Well there’s a turn up. I’ve seen my first iceberg. Only a grounded tide-rolled growler less than thirty metres across about a hundred metres offshore, but more than enough cold stuff to chill a million Martinis. Oh all right, officially it was a ‘Bergy bit‘ but it was cold and made of ice, so in my book it counts as an iceberg. So there. There’s actually a web site that tracks them, here. Cute or what?

Today we’ve sighted enough ice to keep Vancouver nicely chilled and am still blown away by the sedate blue green majesty of these berg cast offs. On the way back to our hotel we saw a Catalina PBY on display. Right in the middle of a tiny Newfoundland town. And the two Moose on the roadside. One of which stayed still long enough to let Mrs S catch it’s image before doing a lolloping high step into the brush and swamp at the roadside. Pictures will follow as soon as we’re home to my photo-editing software.

Well this is the area first settled by Northern Europeans in the 10th Century AD. At least the first evidence thereof. Other suspected sites have been found further North on Baffin Island and South at Rosee Point, Newfoundland. Indeed, Norse sagas specifically describe three lands; Helluland (Baffin Island) Vinland (Newfoundland) and Markland (Labrador). And if you read this article, a 10th century Norse coin was found at a North American Indian settlement as far back as 1957. Nineteen fifty seven? Sixty years ago and no one’s made a big deal out of it? Bloody hell. That’s like being told the Holy Grail actually exists and gets used as a toothmug by a Mrs E.Thrigg of Acacia Avenue, Watford, UK who picked it up at a bring and buy sale.

Mind you, I can see why the Vikings picked up and left after only a decade. This part of the world is a desolate place, despite Corner Brook & the northern tip of Newfoundland being rated as one of the most beautiful drives in Canada, at least according to the Canadian Book of Lists. Yeah, right. The bumper crop of potholes might put a crimp in that experience. We passed salt burned, stunted trees with blackened trunks, salt marshes and acres of rocks with little or nothing growing. I also hear tell the Norsemen kept on getting into spats with the local tribes over trade, so in the end the Vikings simply called it a day and buggered off back to Iceland and Greenland. Why? Because even in June it’s cold as a witches tit up here in the Northern finger of Newfoundland, with piles of snow still hanging around from Winter, even after solstice.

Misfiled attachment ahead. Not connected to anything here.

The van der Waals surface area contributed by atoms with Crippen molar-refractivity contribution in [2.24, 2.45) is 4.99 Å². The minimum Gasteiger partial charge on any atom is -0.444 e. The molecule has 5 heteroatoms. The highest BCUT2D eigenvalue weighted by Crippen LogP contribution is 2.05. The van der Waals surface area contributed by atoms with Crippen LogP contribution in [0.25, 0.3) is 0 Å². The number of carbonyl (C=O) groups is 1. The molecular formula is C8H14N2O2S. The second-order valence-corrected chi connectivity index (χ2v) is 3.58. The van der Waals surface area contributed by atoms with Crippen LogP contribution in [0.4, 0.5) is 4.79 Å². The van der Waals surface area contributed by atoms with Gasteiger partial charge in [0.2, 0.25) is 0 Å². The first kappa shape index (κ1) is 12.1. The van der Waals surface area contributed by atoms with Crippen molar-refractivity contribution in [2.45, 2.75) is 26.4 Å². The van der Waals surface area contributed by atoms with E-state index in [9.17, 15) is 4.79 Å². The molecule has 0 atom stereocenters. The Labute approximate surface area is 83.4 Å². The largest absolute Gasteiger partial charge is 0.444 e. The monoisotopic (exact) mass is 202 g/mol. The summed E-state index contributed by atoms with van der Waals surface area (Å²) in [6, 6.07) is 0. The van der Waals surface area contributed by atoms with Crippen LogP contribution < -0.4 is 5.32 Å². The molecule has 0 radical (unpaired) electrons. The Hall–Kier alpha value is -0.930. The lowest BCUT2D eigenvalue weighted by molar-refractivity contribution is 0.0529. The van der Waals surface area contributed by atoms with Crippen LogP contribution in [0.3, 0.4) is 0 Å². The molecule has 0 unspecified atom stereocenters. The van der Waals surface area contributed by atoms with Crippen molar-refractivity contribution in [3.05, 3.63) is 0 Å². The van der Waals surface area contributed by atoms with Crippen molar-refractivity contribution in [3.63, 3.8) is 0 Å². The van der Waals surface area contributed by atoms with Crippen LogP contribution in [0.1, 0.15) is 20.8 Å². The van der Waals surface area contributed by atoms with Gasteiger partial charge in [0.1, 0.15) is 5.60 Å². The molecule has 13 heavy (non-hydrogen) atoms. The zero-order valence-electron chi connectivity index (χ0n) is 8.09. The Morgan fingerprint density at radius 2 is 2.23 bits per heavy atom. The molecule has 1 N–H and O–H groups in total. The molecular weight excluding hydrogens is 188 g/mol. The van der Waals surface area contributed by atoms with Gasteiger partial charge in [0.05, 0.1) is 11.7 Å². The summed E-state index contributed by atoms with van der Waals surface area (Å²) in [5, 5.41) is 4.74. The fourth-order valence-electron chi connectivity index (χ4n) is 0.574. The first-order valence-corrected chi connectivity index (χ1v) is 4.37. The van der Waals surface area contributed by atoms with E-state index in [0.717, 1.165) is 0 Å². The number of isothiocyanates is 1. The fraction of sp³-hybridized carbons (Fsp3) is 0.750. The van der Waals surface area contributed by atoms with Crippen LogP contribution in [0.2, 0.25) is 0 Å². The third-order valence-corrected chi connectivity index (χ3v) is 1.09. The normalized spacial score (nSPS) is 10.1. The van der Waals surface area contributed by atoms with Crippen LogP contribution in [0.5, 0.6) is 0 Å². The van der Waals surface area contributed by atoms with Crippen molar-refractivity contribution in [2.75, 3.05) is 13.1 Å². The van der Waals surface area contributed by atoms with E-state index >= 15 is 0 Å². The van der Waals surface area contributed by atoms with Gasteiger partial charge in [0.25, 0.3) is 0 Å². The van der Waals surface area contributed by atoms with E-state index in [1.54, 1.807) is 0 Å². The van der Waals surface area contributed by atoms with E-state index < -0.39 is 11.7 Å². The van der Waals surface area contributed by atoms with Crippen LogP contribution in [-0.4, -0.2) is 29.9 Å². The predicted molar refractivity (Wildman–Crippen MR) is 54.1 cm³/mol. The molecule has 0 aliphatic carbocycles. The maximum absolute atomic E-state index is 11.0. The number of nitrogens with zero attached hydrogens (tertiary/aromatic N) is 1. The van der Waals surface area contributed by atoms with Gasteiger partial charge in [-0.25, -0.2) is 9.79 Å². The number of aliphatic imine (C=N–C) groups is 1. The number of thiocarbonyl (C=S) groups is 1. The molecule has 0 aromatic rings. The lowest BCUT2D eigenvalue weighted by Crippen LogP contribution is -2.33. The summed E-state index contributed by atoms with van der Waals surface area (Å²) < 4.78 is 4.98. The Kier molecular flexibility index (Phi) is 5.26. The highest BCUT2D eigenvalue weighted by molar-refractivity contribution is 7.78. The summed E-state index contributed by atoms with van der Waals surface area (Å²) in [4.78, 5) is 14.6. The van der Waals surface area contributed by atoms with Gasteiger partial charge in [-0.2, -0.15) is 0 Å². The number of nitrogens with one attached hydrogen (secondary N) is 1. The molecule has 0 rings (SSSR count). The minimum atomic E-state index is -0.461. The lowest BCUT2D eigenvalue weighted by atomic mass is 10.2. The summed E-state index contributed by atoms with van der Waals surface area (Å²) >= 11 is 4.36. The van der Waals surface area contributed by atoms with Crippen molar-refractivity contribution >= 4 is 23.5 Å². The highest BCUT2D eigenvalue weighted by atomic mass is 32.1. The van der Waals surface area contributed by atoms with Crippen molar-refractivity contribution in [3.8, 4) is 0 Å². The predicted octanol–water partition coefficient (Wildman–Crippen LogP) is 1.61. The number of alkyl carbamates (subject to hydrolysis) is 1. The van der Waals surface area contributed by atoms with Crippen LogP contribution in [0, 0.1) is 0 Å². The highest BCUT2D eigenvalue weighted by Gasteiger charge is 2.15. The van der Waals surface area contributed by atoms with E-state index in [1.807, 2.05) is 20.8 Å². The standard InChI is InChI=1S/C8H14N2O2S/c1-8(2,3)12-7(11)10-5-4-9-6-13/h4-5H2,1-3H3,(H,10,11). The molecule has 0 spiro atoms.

While I was asking some of the locals about why it was so unseasonably cold and damp, some elderly woman opined, quite seriously, that it must be caused by ‘global warming’. Sorry, but I almost laughed out loud. Some people are so brainwashed and ignorant that they’re inadvertently quite funny. Especially when the there’s more ice in the bay than usual. So tomorrow we’re doing like the Vikings did. Getting the hell out to warmer climes and stuff the scenery.

Ontario

Well we’re well over half way now to Newfoundland now and in the same time zone as New York. With a scenic Rocks and trees. Trees, rocks and Muskeg while making frequent stops and transatlantic phone calls to assure ourselves that Youngest and friends are all fine. I think the news is so far so good.

So here’s a quick musical interlude describing what Northern Ontario is still like. Even if some of the small towns we visited on our first run across in ’07 have had an upgrade, and some a downgrade. Some of the places I can recall exactly where we stayed, others have changed so much that they are little more than a blur. The rocks and the trees persist.

Oh yes, and we saw our first Moose grazing in a heavily shadowed patch of swamp at the side of highway 17. That and a red 18 wheeler on its side on the other side of the road with an upside down trailer. Five klicks on two Police cars were spotted incoming followed by two ambulances and two fire and rescue vehicles. As we paused at a gas station half an hour later the second Ambulance was seen returning to base, which probably meant there wasn’t more than one casualty. Hope the truck driver wasn’t too badly hurt. It didn’t make the online news, so I’m assuming he got off with a few bumps and bruises at worst. Which is a good thing. Mrs S tried to warn oncoming drivers to slow down by flashing our lights. Which isn’t much, but sometimes ‘not much’ is the best you can do.